# Outlier

**outliersstatistical outliersconservative estimateirregularitiesoutlier detectionOutliers in statistics**

In statistics, an outlier is a data point that differs significantly from other observations.wikipedia

228 Related Articles

### Robust statistics

**robustbreakdown pointrobustness**

In the former case one wishes to discard them or use statistics that are robust to outliers, while in the latter case they indicate that the distribution has high skewness and that one should be very cautious in using tools or intuitions that assume a normal distribution.

One motivation is to produce statistical methods that are not unduly affected by outliers.

### Skewness

**skewedskewskewed distribution**

In the former case one wishes to discard them or use statistics that are robust to outliers, while in the latter case they indicate that the distribution has high skewness and that one should be very cautious in using tools or intuitions that assume a normal distribution.

We can transform this sequence into a negatively skewed distribution by adding a value far below the mean, which is probably a negative outlier, e.g. (40, 49, 50, 51).

### Normal distribution

**normally distributedGaussian distributionnormal**

In the former case one wishes to discard them or use statistics that are robust to outliers, while in the latter case they indicate that the distribution has high skewness and that one should be very cautious in using tools or intuitions that assume a normal distribution. In the case of normally distributed data, the three sigma rule means that roughly 1 in 22 observations will differ by twice the standard deviation or more from the mean, and 1 in 370 will deviate by three times the standard deviation.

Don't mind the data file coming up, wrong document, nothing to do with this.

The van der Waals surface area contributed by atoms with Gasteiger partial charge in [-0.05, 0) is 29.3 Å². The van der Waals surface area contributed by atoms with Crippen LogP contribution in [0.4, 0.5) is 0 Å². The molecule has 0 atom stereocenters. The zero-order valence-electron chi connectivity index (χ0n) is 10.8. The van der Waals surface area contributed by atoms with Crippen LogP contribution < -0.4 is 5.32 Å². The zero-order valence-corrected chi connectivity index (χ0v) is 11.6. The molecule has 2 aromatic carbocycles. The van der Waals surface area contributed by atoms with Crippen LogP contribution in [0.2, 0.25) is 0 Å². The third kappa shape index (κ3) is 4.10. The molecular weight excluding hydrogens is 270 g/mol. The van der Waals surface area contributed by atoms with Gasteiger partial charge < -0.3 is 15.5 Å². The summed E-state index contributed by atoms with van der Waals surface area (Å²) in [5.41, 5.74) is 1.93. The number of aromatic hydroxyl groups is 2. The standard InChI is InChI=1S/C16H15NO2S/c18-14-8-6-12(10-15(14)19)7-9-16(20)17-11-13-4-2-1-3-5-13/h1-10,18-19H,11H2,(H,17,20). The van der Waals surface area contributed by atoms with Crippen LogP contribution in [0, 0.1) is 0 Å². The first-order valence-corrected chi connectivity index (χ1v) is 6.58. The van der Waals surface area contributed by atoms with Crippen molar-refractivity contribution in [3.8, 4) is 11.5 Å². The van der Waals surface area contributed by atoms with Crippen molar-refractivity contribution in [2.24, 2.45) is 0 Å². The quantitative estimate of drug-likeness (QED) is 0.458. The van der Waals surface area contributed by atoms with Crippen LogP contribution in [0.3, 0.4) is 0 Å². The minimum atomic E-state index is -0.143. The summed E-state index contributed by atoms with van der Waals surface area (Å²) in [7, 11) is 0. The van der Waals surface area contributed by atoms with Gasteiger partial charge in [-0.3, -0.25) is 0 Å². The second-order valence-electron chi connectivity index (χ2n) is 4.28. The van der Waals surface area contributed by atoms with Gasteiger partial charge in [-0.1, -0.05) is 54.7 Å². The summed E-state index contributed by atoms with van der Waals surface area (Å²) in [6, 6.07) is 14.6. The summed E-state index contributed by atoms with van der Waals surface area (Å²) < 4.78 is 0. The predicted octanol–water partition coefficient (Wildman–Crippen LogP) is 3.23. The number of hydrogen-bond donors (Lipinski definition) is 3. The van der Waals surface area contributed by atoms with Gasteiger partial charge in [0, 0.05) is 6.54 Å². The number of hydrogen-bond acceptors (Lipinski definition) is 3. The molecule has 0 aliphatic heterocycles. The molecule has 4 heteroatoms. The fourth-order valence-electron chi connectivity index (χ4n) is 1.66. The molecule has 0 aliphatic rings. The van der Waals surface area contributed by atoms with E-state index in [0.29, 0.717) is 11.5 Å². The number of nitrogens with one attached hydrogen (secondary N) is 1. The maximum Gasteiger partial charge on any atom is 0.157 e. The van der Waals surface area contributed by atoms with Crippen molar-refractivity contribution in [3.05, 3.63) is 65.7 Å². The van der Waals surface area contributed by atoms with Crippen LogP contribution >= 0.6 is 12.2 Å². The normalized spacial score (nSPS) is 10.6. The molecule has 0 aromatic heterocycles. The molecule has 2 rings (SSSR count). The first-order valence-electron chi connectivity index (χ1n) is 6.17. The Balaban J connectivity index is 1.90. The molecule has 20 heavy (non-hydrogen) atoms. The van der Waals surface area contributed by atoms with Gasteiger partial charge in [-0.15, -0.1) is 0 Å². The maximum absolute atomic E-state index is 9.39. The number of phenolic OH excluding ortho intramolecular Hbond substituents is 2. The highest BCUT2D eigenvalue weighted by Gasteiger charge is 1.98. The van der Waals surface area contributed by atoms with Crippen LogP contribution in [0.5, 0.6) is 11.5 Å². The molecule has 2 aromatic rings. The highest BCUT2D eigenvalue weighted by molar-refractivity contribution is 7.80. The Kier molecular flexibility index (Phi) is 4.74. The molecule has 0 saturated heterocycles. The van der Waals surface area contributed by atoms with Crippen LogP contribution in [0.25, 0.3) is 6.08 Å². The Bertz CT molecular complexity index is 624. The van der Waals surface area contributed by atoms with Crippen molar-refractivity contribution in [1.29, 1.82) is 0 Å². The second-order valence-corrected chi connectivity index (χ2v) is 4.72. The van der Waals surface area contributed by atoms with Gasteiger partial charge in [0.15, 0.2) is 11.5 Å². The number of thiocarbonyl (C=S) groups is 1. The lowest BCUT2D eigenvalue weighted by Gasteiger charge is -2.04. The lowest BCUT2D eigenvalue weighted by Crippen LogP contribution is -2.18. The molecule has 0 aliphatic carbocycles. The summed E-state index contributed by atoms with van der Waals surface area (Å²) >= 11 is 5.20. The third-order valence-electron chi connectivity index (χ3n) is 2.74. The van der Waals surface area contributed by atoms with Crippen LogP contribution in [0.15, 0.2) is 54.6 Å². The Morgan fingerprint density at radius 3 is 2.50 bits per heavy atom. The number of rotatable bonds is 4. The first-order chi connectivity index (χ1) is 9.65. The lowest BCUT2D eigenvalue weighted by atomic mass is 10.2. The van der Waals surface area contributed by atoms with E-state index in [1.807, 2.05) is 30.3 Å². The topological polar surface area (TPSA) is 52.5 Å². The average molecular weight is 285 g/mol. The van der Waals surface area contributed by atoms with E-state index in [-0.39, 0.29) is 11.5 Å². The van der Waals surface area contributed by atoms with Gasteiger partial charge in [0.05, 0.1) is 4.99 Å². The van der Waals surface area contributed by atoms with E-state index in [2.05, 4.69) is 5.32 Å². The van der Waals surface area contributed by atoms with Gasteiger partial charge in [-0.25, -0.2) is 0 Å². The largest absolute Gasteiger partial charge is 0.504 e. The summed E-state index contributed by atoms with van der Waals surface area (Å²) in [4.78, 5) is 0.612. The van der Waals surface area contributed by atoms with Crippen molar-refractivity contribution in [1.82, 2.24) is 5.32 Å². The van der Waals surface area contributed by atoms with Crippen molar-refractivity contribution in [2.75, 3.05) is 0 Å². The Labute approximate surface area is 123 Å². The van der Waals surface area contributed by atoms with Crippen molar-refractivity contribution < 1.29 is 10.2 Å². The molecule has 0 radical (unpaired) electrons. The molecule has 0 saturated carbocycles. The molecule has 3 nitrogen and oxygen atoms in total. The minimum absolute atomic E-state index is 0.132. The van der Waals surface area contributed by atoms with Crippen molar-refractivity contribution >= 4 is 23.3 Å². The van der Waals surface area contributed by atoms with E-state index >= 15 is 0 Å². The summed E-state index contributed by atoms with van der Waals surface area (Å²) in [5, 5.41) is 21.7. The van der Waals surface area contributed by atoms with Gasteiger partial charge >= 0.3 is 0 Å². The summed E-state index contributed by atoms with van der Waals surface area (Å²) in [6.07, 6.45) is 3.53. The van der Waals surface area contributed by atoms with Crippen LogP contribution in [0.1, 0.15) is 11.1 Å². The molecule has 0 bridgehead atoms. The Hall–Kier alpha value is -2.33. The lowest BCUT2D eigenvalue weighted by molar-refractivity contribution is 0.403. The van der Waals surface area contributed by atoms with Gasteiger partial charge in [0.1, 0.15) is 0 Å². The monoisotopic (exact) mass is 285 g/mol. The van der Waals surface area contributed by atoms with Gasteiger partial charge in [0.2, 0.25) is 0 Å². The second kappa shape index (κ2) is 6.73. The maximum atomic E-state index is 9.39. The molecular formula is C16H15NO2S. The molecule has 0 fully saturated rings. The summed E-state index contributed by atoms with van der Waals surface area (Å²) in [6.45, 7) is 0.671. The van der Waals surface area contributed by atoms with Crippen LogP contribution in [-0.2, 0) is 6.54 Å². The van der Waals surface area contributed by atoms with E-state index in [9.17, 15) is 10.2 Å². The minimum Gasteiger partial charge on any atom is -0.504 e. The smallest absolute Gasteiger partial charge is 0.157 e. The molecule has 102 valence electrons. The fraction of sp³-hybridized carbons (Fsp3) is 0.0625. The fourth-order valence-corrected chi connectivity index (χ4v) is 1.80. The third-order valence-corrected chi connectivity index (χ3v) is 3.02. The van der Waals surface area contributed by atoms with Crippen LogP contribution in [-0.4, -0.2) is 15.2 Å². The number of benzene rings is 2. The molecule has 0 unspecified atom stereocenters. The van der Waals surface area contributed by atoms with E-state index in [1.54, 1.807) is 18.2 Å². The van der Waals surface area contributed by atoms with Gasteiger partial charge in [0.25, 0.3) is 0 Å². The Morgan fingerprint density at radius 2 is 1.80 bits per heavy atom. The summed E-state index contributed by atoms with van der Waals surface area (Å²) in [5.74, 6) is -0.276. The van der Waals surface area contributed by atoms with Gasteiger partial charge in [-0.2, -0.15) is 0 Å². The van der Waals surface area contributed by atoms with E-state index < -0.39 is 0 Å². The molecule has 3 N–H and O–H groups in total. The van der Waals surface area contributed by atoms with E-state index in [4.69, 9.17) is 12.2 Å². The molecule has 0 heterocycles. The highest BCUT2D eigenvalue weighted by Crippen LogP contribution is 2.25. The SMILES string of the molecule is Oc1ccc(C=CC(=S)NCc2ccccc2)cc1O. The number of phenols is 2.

Therefore, it may not be an appropriate model when one expects a significant fraction of outliers—values that lie many standard deviations away from the mean—and least squares and other statistical inference methods that are optimal for normally distributed variables often become highly unreliable when applied to such data.

### Arithmetic mean

**meanaveragearithmetic**

In most larger samplings of data, some data points will be further away from the sample mean than what is deemed reasonable.

While the arithmetic mean is often used to report central tendencies, it is not a robust statistic, meaning that it is greatly influenced by outliers (values that are very much larger or smaller than most of the values).

### Sample maximum and minimum

**sample maximumsample minimumMaximum**

Outliers, being the most extreme observations, may include the sample maximum or sample minimum, or both, depending on whether they are extremely high or low.

If the sample has outliers, they necessarily include the sample maximum or sample minimum, or both, depending on whether they are extremely high or low.

### Median

**averagesample medianmedian-unbiased estimator**

For example, if one is calculating the average temperature of 10 objects in a room, and nine of them are between 20 and 25 degrees Celsius, but an oven is at 175 °C, the median of the data will be between 20 and 25 °C but the mean temperature will be between 35.5 and 40 °C.

The median is a popular summary statistic used in descriptive statistics, since it is simple to understand and easy to calculate, while also giving a measure that is more robust in the presence of outlier values than is the mean.

### Box plot

**boxplotbox and whisker plotadjusted boxplots**

Box plots are a hybrid.

Outliers may be plotted as individual points.

### Normal probability plot

Some are graphical such as normal probability plots.

This includes identifying outliers, skewness, kurtosis, a need for transformations, and mixtures.

### King effect

Additionally, the pathological appearance of outliers of a certain form appears in a variety of datasets, indicating that the causative mechanism for the data might differ at the extreme end (King effect).

In statistics, economics, and econophysics, the King effect refers to the phenomenon where the top one or two members of a ranked set show up as outliers.

### 68–95–99.7 rule

**3-sigma68-95-99.7 rulethree sigma rule**